After draining a few coconuts, we ascended most of the way back to the top (in a third of the time).  Once we were within about a mile of San Mateo, we found a river that looked promising.  And a path to go with it.  Convenient…

Thus began the second attempt: dodging flying hoes and avoiding dangerous, rotting corn stalks.  After approximately 13.6 minutes of hiking along the trail, Angela had a vision: 

“Are you sure that isn’t Pittsburgh over there?” she said. 
“Don’t be ridiculous,” I retorted, “don’t you think we’d be able to see the Incline from here?  Geez.”

Shamed and vanquished, Angela submitted that indeed, she could not see any classic Pittsburgh landmarks. 

So we pressed on.

For two hours.

After searching for the damnable Lucky Charms leper at the end of the mountain-bow for far longer than the luscious loaves of bread had wanted us to, we gave up.  We had traveled the road less traveled, and what had it gotten us?  Vile geysers of mud up our pant legs and we slogged through the Guatemalan wilderness.  Thanks a lot, Bob.

So, after much Nietzschian reflection, we turned back.  And walked. 

For two more hours.

Luckily, being the Greekly-physiqued human beings that we are, Butler and I ended up with a few minutes on our hands once we got to within sight of our San Matean metropolis.  Curious, and lacking urban stimulation, I decided to examine the plot of land that Angela had so wrongly proclaimed “Pittsburgh” oh so many hours ago.

And then I saw it. 

Nestled behind the minty foliage of the shoreline was a city.  A city to end all cities.  A city wedged between two pestilent streams of sudsy water that merged so anticlimactically as to make one think one was watching a dishwasher in Ruby Tuesday’s dumping two glasses of water into a bucket at the same time.  But there it was, nonetheless, with baseball winning streaks, slag heaps, n’at.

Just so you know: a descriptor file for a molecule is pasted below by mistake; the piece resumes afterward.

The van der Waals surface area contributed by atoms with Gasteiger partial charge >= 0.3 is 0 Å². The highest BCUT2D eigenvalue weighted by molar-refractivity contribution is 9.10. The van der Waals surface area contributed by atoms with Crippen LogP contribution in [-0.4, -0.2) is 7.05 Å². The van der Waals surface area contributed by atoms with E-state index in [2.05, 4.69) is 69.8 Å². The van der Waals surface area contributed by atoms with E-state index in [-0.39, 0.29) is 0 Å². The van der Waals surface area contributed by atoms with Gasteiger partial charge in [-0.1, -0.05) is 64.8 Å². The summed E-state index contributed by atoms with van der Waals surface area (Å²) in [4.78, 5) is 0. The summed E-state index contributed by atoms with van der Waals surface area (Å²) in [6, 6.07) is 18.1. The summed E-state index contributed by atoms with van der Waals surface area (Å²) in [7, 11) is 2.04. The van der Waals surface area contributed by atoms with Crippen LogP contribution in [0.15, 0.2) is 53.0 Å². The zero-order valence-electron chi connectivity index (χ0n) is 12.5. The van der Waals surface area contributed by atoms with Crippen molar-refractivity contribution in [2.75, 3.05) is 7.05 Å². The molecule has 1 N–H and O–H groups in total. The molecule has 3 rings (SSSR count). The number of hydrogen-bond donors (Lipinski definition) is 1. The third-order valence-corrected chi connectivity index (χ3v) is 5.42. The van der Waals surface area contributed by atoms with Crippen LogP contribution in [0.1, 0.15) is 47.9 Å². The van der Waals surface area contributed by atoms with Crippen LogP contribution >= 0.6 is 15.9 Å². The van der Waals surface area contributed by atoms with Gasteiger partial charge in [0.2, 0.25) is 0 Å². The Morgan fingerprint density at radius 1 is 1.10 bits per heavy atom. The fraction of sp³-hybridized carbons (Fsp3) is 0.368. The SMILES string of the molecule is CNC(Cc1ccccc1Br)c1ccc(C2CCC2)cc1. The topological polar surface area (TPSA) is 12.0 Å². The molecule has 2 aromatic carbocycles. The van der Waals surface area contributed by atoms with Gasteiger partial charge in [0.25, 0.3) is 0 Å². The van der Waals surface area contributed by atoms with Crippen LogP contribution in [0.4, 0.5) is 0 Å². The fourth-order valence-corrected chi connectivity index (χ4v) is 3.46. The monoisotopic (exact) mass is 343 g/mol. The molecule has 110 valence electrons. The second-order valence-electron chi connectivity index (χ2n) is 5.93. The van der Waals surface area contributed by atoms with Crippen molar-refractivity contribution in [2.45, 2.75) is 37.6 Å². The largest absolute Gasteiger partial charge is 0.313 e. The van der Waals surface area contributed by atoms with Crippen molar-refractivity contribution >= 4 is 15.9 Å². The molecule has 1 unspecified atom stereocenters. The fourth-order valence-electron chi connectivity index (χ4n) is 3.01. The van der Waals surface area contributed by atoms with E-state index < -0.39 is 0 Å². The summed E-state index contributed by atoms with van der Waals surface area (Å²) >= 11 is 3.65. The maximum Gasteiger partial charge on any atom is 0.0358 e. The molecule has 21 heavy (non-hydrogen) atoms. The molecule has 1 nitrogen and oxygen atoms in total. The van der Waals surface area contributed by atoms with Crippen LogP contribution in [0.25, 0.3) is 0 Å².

Our day had come to an end.  Victory was ours.  Unfortunately, as we teetered on the edge of dehydration and starvation, we were forced to make a reservation on tomorrow’s boat down to the Big Easy instead of hewing to our original plan of bunging our pulchritudinous selves onto Huck’s Saturday afternoon raft.  But not to worry–Pittsburgh will be there tomorrow. 

2 Comments

Filed under Guatemalan Travels

2 responses to “The Search for Pittsburgh

  1. Walt

    But where are the sandwiches with french fries on them?

    WHERE ARE THE SANDWICHES WITH FRENCH FRIES ON THEM?!?!?!

  2. Renee

    I’m speechless and my face hurts from laughing. Having grown up in Chile, I do appreciate some of the finer points. There was that time going up to Los Andes on that road with the 2,000 foot drop on my side, in the jeep that was being towed behind the truck with the old tires…………there were a lot of shrines along the road which at the time I thought were pretty but came to find out they market the sites of vehicles that had made their departure from the road…………..